Fish (Saltwater Osteichtyes)


Fish (Saltwater Osteichthyes)

The following list contains 201 species of bony fishes that have been recorded in the ocean waters immediately adjacent to Martha’s Vineyard. The most thorough survey of fish from our area was completed in the late 1800s and early 1900s, the results of which were published by Sumner et al. (1913). This list has been updated for significant changes in the taxonomy of this group since that time. In addition to those mentioned here, Sumner et al. (1913) also found another 54 species of marine fish in the area bounded by the outer Cape to the west side of Buzzards Bay, so the list below cannot be considered an exhaustive one for our area. Aside from this work, other publications on the island’s marine fish consulted are Smith (1899), Kendall (1906), Culbert and Raleigh (2001) and that of Elvin (1966), which has interesting commentary on changes in historical abundance. 

Much of the original information on seasonality and abundance of these species came from fishermen who maintained fish weirs along the shorelines of the island. Elvin (1964) also wrote a charming history of the fish traps of the Vineyard, of which there were 35 along the shore from Gay Head to Oak Bluffs, one at Cape Poge, and two at Nomans Land Island. These traps were an important part of island economic life from at least the 1700s until the last one was abandoned in 1949. Unusual specimens were taken regularly to the researchers at Woods Hole Oceanographic Institution who did extensive seining in island waters themselves.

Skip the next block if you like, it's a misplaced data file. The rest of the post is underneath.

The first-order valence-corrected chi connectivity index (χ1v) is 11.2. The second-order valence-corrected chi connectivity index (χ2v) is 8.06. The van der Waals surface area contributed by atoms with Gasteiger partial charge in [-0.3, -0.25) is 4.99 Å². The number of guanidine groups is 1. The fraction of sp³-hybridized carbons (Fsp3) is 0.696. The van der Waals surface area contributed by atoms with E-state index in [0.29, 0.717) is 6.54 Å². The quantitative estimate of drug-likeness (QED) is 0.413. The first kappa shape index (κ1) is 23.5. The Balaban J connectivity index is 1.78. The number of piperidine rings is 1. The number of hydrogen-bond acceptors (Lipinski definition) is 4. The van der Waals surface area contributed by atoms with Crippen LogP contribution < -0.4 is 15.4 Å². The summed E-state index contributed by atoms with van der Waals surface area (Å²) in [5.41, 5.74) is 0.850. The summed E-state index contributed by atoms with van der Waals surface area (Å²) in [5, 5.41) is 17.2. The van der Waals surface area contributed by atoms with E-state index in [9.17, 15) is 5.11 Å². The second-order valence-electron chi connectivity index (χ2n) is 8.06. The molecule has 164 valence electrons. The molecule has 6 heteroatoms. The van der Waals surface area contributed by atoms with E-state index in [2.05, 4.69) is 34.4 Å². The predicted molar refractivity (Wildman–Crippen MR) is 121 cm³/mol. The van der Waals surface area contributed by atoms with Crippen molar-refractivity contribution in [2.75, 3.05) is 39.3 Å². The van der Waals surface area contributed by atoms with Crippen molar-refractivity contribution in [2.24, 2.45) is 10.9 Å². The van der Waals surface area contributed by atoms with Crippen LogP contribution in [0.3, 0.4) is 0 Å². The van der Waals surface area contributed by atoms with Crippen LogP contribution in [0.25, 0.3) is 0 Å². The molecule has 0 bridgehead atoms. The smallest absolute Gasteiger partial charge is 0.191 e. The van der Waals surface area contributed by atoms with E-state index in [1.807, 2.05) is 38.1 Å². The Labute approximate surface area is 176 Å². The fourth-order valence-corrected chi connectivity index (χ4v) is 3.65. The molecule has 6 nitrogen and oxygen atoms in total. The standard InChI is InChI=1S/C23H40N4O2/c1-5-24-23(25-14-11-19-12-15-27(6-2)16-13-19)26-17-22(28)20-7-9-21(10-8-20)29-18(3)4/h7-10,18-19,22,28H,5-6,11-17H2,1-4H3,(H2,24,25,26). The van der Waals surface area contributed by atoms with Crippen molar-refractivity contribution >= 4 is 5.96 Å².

The following list is broken down only to the level of Order rather than to Family as in the case of most other chapters. Nearly 80 separate Families would otherwise have to be included, which are probably only of interest to those particularly fascinated by that aspect of taxonomy; all the Family names are available in Nelson et al. (2004). Orders are listed alphabetically within each Class, and within each Order, species are listed alphabetically by generic name.